Plaintiff’s medical records revealed that 16 years prior to her fall she was diagnosed with avascular necrosis of the left hip due to osteoporosis and underwent a hip replacement. Since her hip replacement, she descended stairs one step at a time. Four months prior to her fall, she underwent a revision of her left hip.
Biomechanical research has shown that descending stairs too slowly lengthens the time a person has to support their weight on one leg and increases the risk of a fall. Plaintiff’s testimony that her right leg went out in front of her and that she barely contacted the front edge of the second tread was consistent with the plaintiff’s left leg giving way due to her prior left hip issues. As a result, her center of mass began falling backwards causing her right foot to move forward of the second tread.
James J. Shields, P.E., Mechanical Engineer ::::
Case Synopsis – A housing development company began a large multi-dwelling housing construction project at a site in Southeastern Pennsylvania. The development company hired a General Contractor to design and construct the site along with the erection of hundreds of homes. The project was planned by the development company to require several years for completion. As a first step in the process, the General Contractor obtained a building permit and produced a set of overall design drawings for the entire site, along with a set of design details for home construction. As is commonly the case, the General Contractor was responsible for the hiring of all sub-contractors. In addition, before commencing the work, all sub-contractors were required to sign a construction agreement with the General Contractor.
Approximately one year after the housing project had begun and certain housing sections had been completed, the housing developer and a prospective homeowner entered into an Agreement of Sale. The homeowner moved into the home about six months after signing the Agreement and lived in the home uneventfully for close to nine years. However, at that time, a severe water leak emerged from behind the drywall in the second-floor master bedroom. The water deluge from the leak was so great that it flowed through the wall, flooding the second story floor and pouring down two floors to the basement before the source of the water leak could be located and isolated. A vertical section of drywall was removed to expose the source of the water, which appeared to be originating from the sprinkler piping, although the exact location of the leak was still unknown. When the sprinkler system valves were shuttered the leak stopped, although, by then the volume of water released had created significant damage. The water was being supplied from the Township Water System, and the shutoff valves were able to isolate the home sprinkler system from the water supply.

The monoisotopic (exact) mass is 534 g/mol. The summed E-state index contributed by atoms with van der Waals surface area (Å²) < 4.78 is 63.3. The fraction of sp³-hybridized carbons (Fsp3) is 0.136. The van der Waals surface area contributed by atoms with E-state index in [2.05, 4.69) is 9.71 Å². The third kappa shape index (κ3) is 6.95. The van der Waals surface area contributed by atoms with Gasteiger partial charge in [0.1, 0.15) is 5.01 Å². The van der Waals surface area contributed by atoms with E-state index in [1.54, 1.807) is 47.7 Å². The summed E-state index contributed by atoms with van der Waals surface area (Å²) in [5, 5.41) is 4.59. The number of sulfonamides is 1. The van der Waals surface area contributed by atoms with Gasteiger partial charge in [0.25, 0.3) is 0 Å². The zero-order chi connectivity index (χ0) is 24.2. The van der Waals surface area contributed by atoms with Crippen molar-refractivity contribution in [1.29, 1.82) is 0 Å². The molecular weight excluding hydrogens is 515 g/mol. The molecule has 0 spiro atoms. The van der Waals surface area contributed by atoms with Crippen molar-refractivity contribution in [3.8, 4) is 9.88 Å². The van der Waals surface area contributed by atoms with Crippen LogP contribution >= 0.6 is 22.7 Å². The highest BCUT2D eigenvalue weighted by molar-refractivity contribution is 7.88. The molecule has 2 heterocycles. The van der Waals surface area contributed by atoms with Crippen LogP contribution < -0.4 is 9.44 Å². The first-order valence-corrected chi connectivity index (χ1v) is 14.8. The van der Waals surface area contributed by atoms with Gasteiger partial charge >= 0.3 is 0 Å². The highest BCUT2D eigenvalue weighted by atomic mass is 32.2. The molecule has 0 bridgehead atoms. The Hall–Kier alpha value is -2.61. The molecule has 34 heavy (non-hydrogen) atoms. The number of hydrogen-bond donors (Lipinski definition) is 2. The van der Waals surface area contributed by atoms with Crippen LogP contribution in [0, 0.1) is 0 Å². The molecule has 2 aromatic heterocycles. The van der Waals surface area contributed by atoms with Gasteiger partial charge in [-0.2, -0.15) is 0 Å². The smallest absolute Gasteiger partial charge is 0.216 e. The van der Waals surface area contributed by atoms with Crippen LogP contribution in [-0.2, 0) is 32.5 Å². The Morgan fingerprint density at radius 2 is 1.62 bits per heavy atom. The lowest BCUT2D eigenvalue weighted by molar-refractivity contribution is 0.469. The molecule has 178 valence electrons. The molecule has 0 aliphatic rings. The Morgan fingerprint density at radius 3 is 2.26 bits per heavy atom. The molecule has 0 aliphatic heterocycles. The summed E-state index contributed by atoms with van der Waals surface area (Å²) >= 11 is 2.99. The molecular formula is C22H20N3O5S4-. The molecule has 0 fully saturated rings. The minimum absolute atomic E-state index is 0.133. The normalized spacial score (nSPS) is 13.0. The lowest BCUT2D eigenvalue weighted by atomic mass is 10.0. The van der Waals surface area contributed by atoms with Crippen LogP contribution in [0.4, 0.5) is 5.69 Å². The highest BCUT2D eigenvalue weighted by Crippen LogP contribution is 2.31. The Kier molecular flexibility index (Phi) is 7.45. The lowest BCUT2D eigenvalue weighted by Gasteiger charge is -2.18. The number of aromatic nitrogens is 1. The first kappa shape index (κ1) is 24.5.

Robert T. Lynch, PE, Principal Collision Reconstruction Engineer ::::
All model year 2013 and newer vehicles equipped with an event data recorder (EDR) that are sold in the United States need to adhere to the requirements set forth in 49 CFR Part 563 of the federal standards.
Part 563 establishes minimum requirements for an EDR. In particular, an EDR must record an event if the vehicle experiences a Delta-V (change in velocity) above 5 mph from any direction: front, rear or side. When a vehicle sees a Delta-V greater than 5 mph, the EDR will record 5 seconds of pre-crash speed, braking, and acceleration data, as well as severity data for the impact itself.